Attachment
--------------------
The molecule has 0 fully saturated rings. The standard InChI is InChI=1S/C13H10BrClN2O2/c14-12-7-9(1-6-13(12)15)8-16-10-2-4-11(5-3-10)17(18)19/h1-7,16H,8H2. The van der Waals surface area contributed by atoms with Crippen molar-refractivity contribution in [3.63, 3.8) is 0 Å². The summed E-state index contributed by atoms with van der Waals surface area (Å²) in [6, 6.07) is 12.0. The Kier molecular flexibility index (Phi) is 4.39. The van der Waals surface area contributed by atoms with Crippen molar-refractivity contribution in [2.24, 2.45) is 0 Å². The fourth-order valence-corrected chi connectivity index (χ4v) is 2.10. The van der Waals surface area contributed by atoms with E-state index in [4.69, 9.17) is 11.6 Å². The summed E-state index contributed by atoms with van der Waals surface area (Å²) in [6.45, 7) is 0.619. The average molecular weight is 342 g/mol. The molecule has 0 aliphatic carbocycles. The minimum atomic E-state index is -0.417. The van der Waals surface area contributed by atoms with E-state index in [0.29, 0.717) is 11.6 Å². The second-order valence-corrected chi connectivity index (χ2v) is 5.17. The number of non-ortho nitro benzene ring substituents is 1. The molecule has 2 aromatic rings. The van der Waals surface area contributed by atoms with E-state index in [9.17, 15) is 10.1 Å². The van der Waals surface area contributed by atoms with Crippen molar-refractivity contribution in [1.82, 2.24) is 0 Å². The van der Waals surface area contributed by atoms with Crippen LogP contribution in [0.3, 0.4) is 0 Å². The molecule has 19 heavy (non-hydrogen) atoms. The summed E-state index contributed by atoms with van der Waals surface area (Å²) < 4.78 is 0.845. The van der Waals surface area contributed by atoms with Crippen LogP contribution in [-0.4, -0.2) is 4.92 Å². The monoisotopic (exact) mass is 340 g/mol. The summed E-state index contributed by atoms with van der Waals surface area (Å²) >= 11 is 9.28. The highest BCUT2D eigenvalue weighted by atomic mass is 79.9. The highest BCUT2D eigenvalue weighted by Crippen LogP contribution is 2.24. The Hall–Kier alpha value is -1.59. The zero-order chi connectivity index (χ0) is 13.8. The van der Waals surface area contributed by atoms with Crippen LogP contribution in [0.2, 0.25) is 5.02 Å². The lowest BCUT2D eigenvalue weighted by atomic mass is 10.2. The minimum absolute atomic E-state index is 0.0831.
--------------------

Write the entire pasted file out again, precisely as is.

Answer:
The molecule has 0 fully saturated rings. The standard InChI is InChI=1S/C13H10BrClN2O2/c14-12-7-9(1-6-13(12)15)8-16-10-2-4-11(5-3-10)17(18)19/h1-7,16H,8H2. The van der Waals surface area contributed by atoms with Crippen molar-refractivity contribution in [3.63, 3.8) is 0 Å². The summed E-state index contributed by atoms with van der Waals surface area (Å²) in [6, 6.07) is 12.0. The Kier molecular flexibility index (Phi) is 4.39. The van der Waals surface area contributed by atoms with Crippen molar-refractivity contribution in [2.24, 2.45) is 0 Å². The fourth-order valence-corrected chi connectivity index (χ4v) is 2.10. The van der Waals surface area contributed by atoms with E-state index in [4.69, 9.17) is 11.6 Å². The summed E-state index contributed by atoms with van der Waals surface area (Å²) in [6.45, 7) is 0.619. The average molecular weight is 342 g/mol. The molecule has 0 aliphatic carbocycles. The minimum atomic E-state index is -0.417. The van der Waals surface area contributed by atoms with E-state index in [0.29, 0.717) is 11.6 Å². The second-order valence-corrected chi connectivity index (χ2v) is 5.17. The number of non-ortho nitro benzene ring substituents is 1. The molecule has 2 aromatic rings. The van der Waals surface area contributed by atoms with E-state index in [9.17, 15) is 10.1 Å². The van der Waals surface area contributed by atoms with Crippen molar-refractivity contribution in [1.82, 2.24) is 0 Å². The van der Waals surface area contributed by atoms with Crippen LogP contribution in [0.3, 0.4) is 0 Å². The molecule has 19 heavy (non-hydrogen) atoms. The summed E-state index contributed by atoms with van der Waals surface area (Å²) < 4.78 is 0.845. The van der Waals surface area contributed by atoms with Crippen LogP contribution in [-0.4, -0.2) is 4.92 Å². The monoisotopic (exact) mass is 340 g/mol. The summed E-state index contributed by atoms with van der Waals surface area (Å²) >= 11 is 9.28. The highest BCUT2D eigenvalue weighted by atomic mass is 79.9. The highest BCUT2D eigenvalue weighted by Crippen LogP contribution is 2.24. The Hall–Kier alpha value is -1.59. The zero-order chi connectivity index (χ0) is 13.8. The van der Waals surface area contributed by atoms with Crippen LogP contribution in [0.2, 0.25) is 5.02 Å². The lowest BCUT2D eigenvalue weighted by atomic mass is 10.2. The minimum absolute atomic E-state index is 0.0831.